Two weeks ago, I delivered the Pope to the Clerkenwell Gallery in London for the first-ever exhibition of the Society for Embroidered Work. It was the start of a fantastic, but exhausting week meeting lots of lovely people and seeing some fantastic embroidered pieces. The gallery space itself was wonderful with beautiful lighting and enough room on two levels for all our works to be beautifully exhibited. I did manage to make three videos:
I do apologize for the poor quality, but I hope you get an impression of the huge variety of works on display. Participating artists were: Cat Frampton, Emily Tull, Lou Baker, Edith Barton, Vivienne Beaumont, Rachel Brown, Rebecca Bruton, Stacey Chapman, Nancy Cole, Deborah Cooper, Claire Cooper-Walsh, Elizabeth Griffiths, Sarah Gwyer, Amanda Hartland, Catherine Hicks, Jacqueline Hockley, Sue Hotchkis, Sarah J. Hull, Aran Illingworth, Heidi Ingram, Lina Izan, Anne Kelly, Angela Knapp, Rowena Liley, Anna Liversidge, Marna Lunt, Christina MacDonald, Reena Makwana, Niki McDonald, Ellen Moon, Claire Mort, Lydia Needle, Sue Nicholls, Julia O'Connell, Vicky O'Leary, Frances Palgrave, Sharon Peoples, Yvette Phillips, Imogen Rhodes-Davies, Christine Rollitt, Holly Searle, Arlene Shawcross, Jo Smith, Sue Spence, Bridget Steel-Jessop, Sue Stone, Dionne Swift, Annie Taylor, Olga Teksheva, Kate Tume, Lilach Tzudkevich, Alison Wake, Maria Walker, Helen Walsh, Joan West, Alison Whateley and Holly Yates.
A huge thank-you to Cat Frampton and Emily Tull for all their hard work in curating such an incredible exhibition. Those two ladies put in their heart and soul to make it all a success. Let's hope we can pull off an exhibition at regular intervals around the world to promote stitched art as art!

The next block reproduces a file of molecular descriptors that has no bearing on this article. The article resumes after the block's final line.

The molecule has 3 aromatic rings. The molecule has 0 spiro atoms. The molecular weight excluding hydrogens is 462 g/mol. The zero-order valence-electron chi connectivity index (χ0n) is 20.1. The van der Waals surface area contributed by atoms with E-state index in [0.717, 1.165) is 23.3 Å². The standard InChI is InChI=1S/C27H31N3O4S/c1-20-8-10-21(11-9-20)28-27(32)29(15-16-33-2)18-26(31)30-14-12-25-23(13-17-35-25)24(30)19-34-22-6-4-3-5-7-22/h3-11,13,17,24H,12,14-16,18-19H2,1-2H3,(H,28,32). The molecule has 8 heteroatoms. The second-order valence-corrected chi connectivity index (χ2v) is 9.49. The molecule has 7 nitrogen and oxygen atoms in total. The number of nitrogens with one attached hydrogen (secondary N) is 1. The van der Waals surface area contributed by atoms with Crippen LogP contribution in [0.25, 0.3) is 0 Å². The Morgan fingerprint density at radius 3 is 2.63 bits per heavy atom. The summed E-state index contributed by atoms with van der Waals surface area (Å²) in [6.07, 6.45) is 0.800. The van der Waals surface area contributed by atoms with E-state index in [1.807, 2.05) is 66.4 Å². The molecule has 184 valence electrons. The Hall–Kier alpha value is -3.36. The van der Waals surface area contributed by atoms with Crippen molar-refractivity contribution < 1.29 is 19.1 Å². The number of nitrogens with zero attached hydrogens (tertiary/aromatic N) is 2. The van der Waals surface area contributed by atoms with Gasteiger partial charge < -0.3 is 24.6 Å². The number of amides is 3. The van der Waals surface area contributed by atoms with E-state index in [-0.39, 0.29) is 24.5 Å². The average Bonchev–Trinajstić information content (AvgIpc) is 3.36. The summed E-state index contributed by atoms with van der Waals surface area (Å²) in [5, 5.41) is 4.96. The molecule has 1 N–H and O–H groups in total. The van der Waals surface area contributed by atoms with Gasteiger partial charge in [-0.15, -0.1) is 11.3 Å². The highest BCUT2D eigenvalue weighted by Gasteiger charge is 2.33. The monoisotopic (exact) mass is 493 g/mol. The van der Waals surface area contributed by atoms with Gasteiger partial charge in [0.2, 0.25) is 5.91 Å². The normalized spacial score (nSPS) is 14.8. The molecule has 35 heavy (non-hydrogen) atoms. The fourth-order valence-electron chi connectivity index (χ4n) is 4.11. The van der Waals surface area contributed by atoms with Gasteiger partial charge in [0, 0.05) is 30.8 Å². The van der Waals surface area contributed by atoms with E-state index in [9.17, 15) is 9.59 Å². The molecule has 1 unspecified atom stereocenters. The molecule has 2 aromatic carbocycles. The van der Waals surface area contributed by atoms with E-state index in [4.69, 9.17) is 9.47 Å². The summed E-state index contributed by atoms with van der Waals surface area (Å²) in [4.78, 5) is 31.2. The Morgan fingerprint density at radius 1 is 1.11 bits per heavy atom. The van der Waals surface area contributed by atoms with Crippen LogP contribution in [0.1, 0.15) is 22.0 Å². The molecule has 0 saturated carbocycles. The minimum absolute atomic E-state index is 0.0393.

Today I am possibly going to spent your money :). I bought my copy of Alison Cole's latest book 'The Goldwork Masterclass: adventures in metal thread embroidery' a couple of weeks ago. As with her other book 'The Stumpwork Masterclass', which I wrote about here, this is another splendid addition to your needlework library.
The book starts with a brief history of goldwork embroidery. Nothing in-depth, but enough to give you a bit of a background. Illustrated with pictures of historical pieces, sometimes from Alison's own collection. This chapter is followed by a chapter on basic requirements (answering questions on which fabrics to use), one on transferring and framing up (a proper slate frame is best for most projects) and a chapter on all the different forms of padding (slight differences with how I learned at the RSN, will definitely try to see what actual difference it makes).
After these introductory chapters, the real deal starts with a detailed chapter on all the different forms of couching gold threads. Including instructions on how to do double-sided brick stitch petals (I must SO try this one day!). Alison not only looked at English-style goldwork embroidery, but also remarks on goldwork embroidery from China, India, Spain, France and Turkey.